Our data reveal that most children enjoyed the recorder playing activities most. Bezile, during his interview, described the recorder sound as ‘joyful’. Nofoto felt ‘great’ when playing the recorder, while Diallo said ‘it is “kind” (sic) to learn the recorder’. Of particular interest in this regard was the observation of the supervisor, Lilanie, who noted the children’s increased commitment to school homework, which she ascribed to improved focused attention and listening skills developed during the recorder lessons. The children exhibited a sense of achievement, and when asked if they would like to continue with recorder lessons in future, all hands went up without hesitation. The data thus indicate that the recorder playing activities developed aspects of mindfulness such as inner discipline, attentive listening and focussed attention as well as enthusiasm and natural joy (Baer et al. 2009; Brown et al. 2007; Hassed & Chambers 2015; Malinowski 2013; Tunstall 2012).

Data analysis and discussion

It is our premise that the programme has shown that sounding exercises and musical practices, coupled with the promotion of active listening, helped to develop certain qualities of mindfulness such as improved listening skills, social skills, focused attention, increased inner discipline, teamwork, sense of unity and inner growth in terms of confidence, creativity and communication skills. Enthusiasm and learning from others was also observed. In this regard, two prominent themes associated with mindfulness emerged, namely, the participants’ increased awareness of self and others, as well as the core role of listening in children’s mindfulness practice.

Theme 1: Increased awareness of self and others

Firstly, the children’s active engagement with music and sound clearly enhanced self-awareness. In this regard, the ‘connecting with the senses’ exercise helped to focus attention, which led to a state of calmness and presence of mind. Similarly, the vowel sounding practice combined with fine attention and listening had a healing effect on a subtle level. Ultimately, mindfulness allows access to clarity and reason. It improves well-being, creating a state of level-headedness and reducing reactivity and attachment to conditioned patterns of thinking. It relieves stress and increases self-awareness, insight and compassion (Hassed & Chambers 2015). Vago and Silbersweig (2012) subsequently assert that mindfulness training decreases chances of psycho-pathological outcomes by reducing stress. An overactive or inefficiently managed stress response can lead to many long-term adverse effects such as immunosuppression, cardiovascular dysfunction and disease, accumulation of abdominal fat, loss of bone minerals, reproductive impairments and disorders of the nervous system (Vago & Silbersweig 2012). Mindfulness practice can provide automatic forms of regulation or balance when a person is confronted with emotional or physical stress (Nugent et al. 2011).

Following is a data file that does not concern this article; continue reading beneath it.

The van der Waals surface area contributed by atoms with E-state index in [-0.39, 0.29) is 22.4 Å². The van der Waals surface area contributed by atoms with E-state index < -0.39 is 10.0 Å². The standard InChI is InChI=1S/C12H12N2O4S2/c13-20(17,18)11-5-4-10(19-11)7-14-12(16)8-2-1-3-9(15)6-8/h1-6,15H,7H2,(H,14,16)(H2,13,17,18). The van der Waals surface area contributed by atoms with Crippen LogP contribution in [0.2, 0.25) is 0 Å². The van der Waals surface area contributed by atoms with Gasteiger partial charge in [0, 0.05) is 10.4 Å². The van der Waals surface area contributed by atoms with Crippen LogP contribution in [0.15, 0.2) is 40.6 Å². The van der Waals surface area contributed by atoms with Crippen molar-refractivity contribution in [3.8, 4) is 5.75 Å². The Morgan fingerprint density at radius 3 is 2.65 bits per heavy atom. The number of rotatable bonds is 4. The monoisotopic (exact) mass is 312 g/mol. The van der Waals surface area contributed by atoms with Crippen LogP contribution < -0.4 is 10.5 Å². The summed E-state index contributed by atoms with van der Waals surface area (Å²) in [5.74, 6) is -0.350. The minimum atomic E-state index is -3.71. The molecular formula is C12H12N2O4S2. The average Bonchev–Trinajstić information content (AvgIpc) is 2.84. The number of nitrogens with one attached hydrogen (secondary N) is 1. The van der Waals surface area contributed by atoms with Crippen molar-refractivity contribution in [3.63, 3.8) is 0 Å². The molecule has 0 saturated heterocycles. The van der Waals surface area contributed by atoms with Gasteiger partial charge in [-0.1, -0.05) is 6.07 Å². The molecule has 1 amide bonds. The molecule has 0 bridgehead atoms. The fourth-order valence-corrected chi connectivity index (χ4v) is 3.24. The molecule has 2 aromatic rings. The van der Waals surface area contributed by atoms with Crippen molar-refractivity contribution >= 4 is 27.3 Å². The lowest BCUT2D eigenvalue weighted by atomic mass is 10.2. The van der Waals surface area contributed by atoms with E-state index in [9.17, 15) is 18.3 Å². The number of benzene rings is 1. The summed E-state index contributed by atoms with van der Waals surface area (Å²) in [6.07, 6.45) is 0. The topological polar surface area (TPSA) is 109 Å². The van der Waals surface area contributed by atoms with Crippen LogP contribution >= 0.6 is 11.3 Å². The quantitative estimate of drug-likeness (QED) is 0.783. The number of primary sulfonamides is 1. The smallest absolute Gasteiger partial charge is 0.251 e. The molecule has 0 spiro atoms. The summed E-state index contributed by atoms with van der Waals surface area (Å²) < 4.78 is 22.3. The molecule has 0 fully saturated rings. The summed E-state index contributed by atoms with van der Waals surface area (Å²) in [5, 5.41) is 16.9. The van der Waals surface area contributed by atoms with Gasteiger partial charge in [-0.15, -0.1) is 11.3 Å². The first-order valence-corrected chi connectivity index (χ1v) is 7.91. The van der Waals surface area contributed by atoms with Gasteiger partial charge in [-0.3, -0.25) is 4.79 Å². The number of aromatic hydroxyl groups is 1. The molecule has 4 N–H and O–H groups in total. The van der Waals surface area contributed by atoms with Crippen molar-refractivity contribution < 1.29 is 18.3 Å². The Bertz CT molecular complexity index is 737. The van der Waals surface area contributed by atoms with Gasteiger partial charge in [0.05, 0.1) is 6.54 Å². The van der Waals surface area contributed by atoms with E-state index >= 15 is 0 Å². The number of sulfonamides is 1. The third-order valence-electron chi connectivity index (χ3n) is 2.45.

Secondly, it became evident that the music programme enhanced the children’s awareness of others, confirming the postulations of Kokotsaki and Hallam (2011) as well as Ings et al. (2000) that group music activities enhance social inclusion and cohesion. During the group recorder sessions, the children clearly experienced a sense of mutual connection when making music together. The example of all the children clapping spontaneously after sounding a pure harmony is a case in point. Harmony arises when the proportions of something perceptible through its qualities and degrees match up and harmonise at every point with the proportions that constitute the combination of the particular sense with spirit (Fellowship of the School of Economic Science 2003). This state was recognised by the children in a particular moment of perfect harmony powerful enough to be recalled later during individual interviews. A sense of unity, achieved through listening to and sounding these ratios with presence of mind, exemplifies a state of heightened mindfulness. In a similar vein, the principle of sympathetic resonance (Beaulieu 1987) was at play during these moments of unity, as was the process of entrainment described by Goldman (2002). The data thus confirm the postulation of Vago and Silbersweig (2012) that mindfulness practice extends awareness beyond oneself to also encompass the physical and emotional state of another.